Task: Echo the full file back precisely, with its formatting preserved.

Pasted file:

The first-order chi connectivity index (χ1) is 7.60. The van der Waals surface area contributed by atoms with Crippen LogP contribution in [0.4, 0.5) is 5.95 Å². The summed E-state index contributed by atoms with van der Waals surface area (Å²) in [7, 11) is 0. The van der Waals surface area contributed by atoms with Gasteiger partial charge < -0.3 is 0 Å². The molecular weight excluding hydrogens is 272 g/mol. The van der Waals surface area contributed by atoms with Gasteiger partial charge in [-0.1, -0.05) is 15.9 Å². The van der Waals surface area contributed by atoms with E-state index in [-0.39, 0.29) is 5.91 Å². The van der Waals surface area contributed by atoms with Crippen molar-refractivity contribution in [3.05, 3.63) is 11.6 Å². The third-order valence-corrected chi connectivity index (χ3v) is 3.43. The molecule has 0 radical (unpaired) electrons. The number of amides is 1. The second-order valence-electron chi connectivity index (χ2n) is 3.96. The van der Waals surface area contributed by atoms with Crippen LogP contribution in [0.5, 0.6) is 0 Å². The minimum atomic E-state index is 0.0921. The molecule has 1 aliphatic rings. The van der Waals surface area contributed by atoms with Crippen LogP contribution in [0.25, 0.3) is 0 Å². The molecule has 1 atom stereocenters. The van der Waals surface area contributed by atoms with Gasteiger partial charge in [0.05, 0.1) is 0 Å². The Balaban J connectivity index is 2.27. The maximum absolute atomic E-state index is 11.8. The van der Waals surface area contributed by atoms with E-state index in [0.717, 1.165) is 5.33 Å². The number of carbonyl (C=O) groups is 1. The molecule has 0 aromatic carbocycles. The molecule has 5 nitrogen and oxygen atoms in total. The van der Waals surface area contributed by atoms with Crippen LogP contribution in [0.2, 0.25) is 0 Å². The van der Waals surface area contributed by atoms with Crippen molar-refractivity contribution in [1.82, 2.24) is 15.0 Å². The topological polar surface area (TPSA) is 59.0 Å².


The first-order chi connectivity index (χ1) is 7.60. The van der Waals surface area contributed by atoms with Crippen LogP contribution in [0.4, 0.5) is 5.95 Å². The summed E-state index contributed by atoms with van der Waals surface area (Å²) in [7, 11) is 0. The van der Waals surface area contributed by atoms with Gasteiger partial charge < -0.3 is 0 Å². The molecular weight excluding hydrogens is 272 g/mol. The van der Waals surface area contributed by atoms with Gasteiger partial charge in [-0.1, -0.05) is 15.9 Å². The van der Waals surface area contributed by atoms with E-state index in [-0.39, 0.29) is 5.91 Å². The van der Waals surface area contributed by atoms with Crippen molar-refractivity contribution in [3.05, 3.63) is 11.6 Å². The third-order valence-corrected chi connectivity index (χ3v) is 3.43. The molecule has 0 radical (unpaired) electrons. The number of amides is 1. The second-order valence-electron chi connectivity index (χ2n) is 3.96. The van der Waals surface area contributed by atoms with Crippen LogP contribution in [0.5, 0.6) is 0 Å². The minimum atomic E-state index is 0.0921. The molecule has 1 aliphatic rings. The van der Waals surface area contributed by atoms with Crippen LogP contribution in [0.25, 0.3) is 0 Å². The molecule has 1 atom stereocenters. The van der Waals surface area contributed by atoms with Gasteiger partial charge in [0.05, 0.1) is 0 Å². The Balaban J connectivity index is 2.27. The maximum absolute atomic E-state index is 11.8. The van der Waals surface area contributed by atoms with E-state index in [0.717, 1.165) is 5.33 Å². The number of carbonyl (C=O) groups is 1. The molecule has 0 aromatic carbocycles. The molecule has 5 nitrogen and oxygen atoms in total. The van der Waals surface area contributed by atoms with Crippen LogP contribution in [0.2, 0.25) is 0 Å². The van der Waals surface area contributed by atoms with Crippen molar-refractivity contribution in [1.82, 2.24) is 15.0 Å². The topological polar surface area (TPSA) is 59.0 Å².